Epstein-Barr virus (EBV), cytomegalovirus (CMV), human herpes virus 6 (HHV-6), herpes simplex virus (HSV) and adenovirus viremia were not temporally associated with CEC elevations. In contrast, BK polyomavirus (BKPyV) viremia was temporally associated with endothelial injury. BKPyV viremia occurred in 16 subjects (30.2%) and occurred during CEC collection in 11 subjects. Plasma BKPyV copy number was commonly, although not always, associated with absolute CEC counts and ΔCEC scores (Figure 2), perhaps reflecting a limitation of weekly testing. Subject 1 in Figure 2 had two separate episodes of BKPyV viremia and cystitis, both of which were associated with a rise in CEC and plasma BKPyV copy number. Eight of 11 subjects with BKPyV viremia had a ΔCEC score >2, and six of seven subjects with BKPyV viremia and cystitis had a ΔCEC score >2.
Given the observed association between CEC and BKPyV viremia, we hypothesized that BKPyV directly infects the endothelium and causes cellular injury. We therefore performed IFM of CEC from “cystitis patient 4” in Figure 2 at two different time points using a polyomavirus-specific marker (VP1) and an endothelial marker (UEA-1). CEC in both samples co-stained with VP1 and UEA-1, confirming BKPyV infection of CEC (Figure 3A). In order to better characterize CEC morphology, TEM8 was performed on CEC isolated from a subject with chronic high-level BKPyV viremia after HSCT. These CEC had nuclear inclusions and abnormal, fragmented mitochondria (Figure 3B). The latter indicates mitochondrial injury which is reported as a key mechanism of cellular infection with BKPyV.9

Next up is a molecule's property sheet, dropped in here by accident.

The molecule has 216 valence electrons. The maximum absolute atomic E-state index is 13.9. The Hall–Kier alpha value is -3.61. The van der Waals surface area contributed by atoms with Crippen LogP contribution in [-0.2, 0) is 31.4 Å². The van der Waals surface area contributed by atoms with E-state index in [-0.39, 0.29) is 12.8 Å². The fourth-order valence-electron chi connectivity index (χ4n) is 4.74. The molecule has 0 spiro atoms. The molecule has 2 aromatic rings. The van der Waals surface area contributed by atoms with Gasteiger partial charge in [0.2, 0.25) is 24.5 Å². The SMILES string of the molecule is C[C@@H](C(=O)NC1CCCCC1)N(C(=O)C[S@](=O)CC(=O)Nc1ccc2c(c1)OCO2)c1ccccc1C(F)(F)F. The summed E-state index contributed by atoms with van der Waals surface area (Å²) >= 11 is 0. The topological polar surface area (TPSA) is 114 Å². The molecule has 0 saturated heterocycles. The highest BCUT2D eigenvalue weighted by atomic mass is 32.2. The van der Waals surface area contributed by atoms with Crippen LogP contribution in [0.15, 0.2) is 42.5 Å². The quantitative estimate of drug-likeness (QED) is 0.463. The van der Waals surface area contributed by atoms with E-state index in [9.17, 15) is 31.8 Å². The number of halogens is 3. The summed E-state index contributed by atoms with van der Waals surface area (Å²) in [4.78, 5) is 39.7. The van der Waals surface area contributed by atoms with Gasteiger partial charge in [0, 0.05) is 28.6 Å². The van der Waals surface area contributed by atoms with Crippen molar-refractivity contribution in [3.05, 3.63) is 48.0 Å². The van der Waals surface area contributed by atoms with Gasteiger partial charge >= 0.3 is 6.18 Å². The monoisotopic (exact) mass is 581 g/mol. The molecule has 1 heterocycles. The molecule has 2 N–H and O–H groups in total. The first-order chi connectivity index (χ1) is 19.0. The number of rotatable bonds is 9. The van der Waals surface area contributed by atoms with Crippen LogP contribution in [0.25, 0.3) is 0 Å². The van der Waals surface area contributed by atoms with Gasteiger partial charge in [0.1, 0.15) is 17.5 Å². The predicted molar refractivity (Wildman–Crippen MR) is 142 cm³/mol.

RNAseq (Takara SMART-Seq v4 full-length transcriptome analysis) was performed on CEC isolated from a HSCT recipient with BKPyV viremia and a HSCT recipient without an active viral infection. Genes were ranked based on the fold change between subjects. Gene set enrichment analysis (GSEA) was performed with a focus on hallmark gene set and cell type signature analysis.10-12 CEC from the BKPyV viremia patient had upregulated KRAS (P=0.008, false discovery rate [FDR]=0.15), TNF α (P=0.002, FDR=0.11) and interferon γ (P=0.008, FDR=0.11) signaling on hallmark gene set analysis compared to the patient without any viral infection. Cell type signature analysis showed multiple cell signatures upregulated in the subject with BKPyV viremia. These included cardiac endothelial cells (P<0.001, FDR=0.14), large intestine mesenchymal cells (P<0.001, FDR=0.04), and hepatic NK/T cells (P<0.001, FDR=0.04), among others. Multiple cell signatures were upregulated in CEC from the subject without BKPyV viremia as well. These included kidney endothelial cells (P<0.001, FDR<0.001), pulmonary capillary intermediate cells (P<0.001, FDR<0.001), and pulmonary NK/T cells (P<0.001, FDR<0.001). The overall composition of cell signatures in these samples confirmed i) CEC originate from multiple organ systems and ii) mesenchymal cells and lymphocytes were present in the analysis.
To our knowledge, this is the largest analysis of CEC in pediatric HSCT patients. We observed that CEC were commonly elevated during conditioning and early post transplant. This supports that early endothelial injury occurs from release of toxic intracellular molecules as a consequence of massive cell lysis of host hematopoietic tissue during conditioning.13 Interestingly, CEC peaks between days 61-90 were frequent and of greater magnitude than earlier peaks. These peaks were not associated with any specific clinical complication, such as TMA, VOD or infection. A prior longitudinal study of CEC in adults showed that CEC could remain elevated for at least 1 year after HSCT.14 We speculate that the later CEC peaks reflect cumulative vascular injury from multiple “hits” throughout transplant (e.g., conditioning, infection, TMA).